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Odd Words — Mea Maxima Culpa June 17, 2012

Posted by The Typist in books, New Orleans, NOLA, Odd Words, Toulouse Street.

Yes, no Odd Words in two weeks. (Strikes breast three time but can’t remember the proper Catlick Latin so MMC will have to do.

Why I didn’t post is a long and boring story I won’t impose on you. Oh, and Tiresias says hi.

If you hurry over to the Irish House hopefully they will skip ahead to the naughty bits. And if you don’t: “. . . I was a Flower of the mountain yes where I put the rose in my hair like the Andalusian girls used to or shall I wear a red yes and how he kissed me under the Moorish wall and I thought well as well him as another and then I asked him with my eyes to ask agai nyes and then he asked me would I yes to say yes my mountain flower and first I put my arms around him yes and drew him down to me so he could feel my breasts all perfume yes and his heart was going like made and yes I said yes I will Yes.”

Please submit 500 words from a Feminist or Post-Colonial critical view by next Wednesday. Or help me remember which Firesign Theater album ends with this.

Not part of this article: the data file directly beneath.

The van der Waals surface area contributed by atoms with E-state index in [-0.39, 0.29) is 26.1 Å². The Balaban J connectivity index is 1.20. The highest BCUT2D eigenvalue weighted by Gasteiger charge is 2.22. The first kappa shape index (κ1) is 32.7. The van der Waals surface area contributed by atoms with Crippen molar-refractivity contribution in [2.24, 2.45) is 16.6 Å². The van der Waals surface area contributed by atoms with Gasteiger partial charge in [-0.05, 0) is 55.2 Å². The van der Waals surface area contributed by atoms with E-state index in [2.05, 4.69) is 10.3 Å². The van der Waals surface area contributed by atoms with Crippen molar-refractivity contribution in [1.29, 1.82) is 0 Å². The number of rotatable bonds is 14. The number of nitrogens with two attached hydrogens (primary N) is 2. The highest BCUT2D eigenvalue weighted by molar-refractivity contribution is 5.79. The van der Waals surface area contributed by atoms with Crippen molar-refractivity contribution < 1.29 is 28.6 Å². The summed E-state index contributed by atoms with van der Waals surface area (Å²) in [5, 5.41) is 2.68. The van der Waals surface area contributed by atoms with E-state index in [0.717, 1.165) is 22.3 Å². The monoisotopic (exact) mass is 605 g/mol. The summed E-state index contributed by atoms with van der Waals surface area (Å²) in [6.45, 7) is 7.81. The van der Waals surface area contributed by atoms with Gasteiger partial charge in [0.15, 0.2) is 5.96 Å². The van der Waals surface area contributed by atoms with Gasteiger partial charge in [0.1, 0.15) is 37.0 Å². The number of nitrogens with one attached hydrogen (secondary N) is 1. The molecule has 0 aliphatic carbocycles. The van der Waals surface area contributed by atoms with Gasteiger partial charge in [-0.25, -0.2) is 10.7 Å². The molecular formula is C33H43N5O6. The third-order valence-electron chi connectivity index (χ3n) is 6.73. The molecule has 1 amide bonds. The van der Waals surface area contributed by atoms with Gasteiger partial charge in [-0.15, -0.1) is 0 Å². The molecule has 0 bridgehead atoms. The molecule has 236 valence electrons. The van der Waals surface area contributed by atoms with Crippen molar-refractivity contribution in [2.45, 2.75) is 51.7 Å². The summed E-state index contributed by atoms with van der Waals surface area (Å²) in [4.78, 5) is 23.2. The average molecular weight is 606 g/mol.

&The Maple Street Bar Poetry Reading Series features performance poet LEX presenting his work, followed by an open mic. Sunday, June 17 at 3 p.m., or pretty close to that after everyone gets a drink at the bar. 17 Poets! is sadly finished for the year but will be back in September.

& Get your funk on and meet me at the Eastern Market next Saturday for some Rare Essence but then the market burned down years ago and I have no idea if that band from the 80s is stil around and sadest of all, Chuck Brown–the father of Go-Go music which is to DC what the original Funky Meters line up is to New Orleans — just passed away. But you can get a chuck of funk at the Maple Street Book Shop’s Healing Center location for a reading and signing by Natalie Hopkinson, author of Go-Go Live: The Musical Life and Death of a Chocolate City. If you were listening to Soul Sister the weekend after he passed you know what I mean. Remind me if I show up that I CAN’T AFFORD TO BUY ANY MORE BOOKS for a while but please loan me yours when you’re done. Tuesday, June 19th, 6:30-8pm.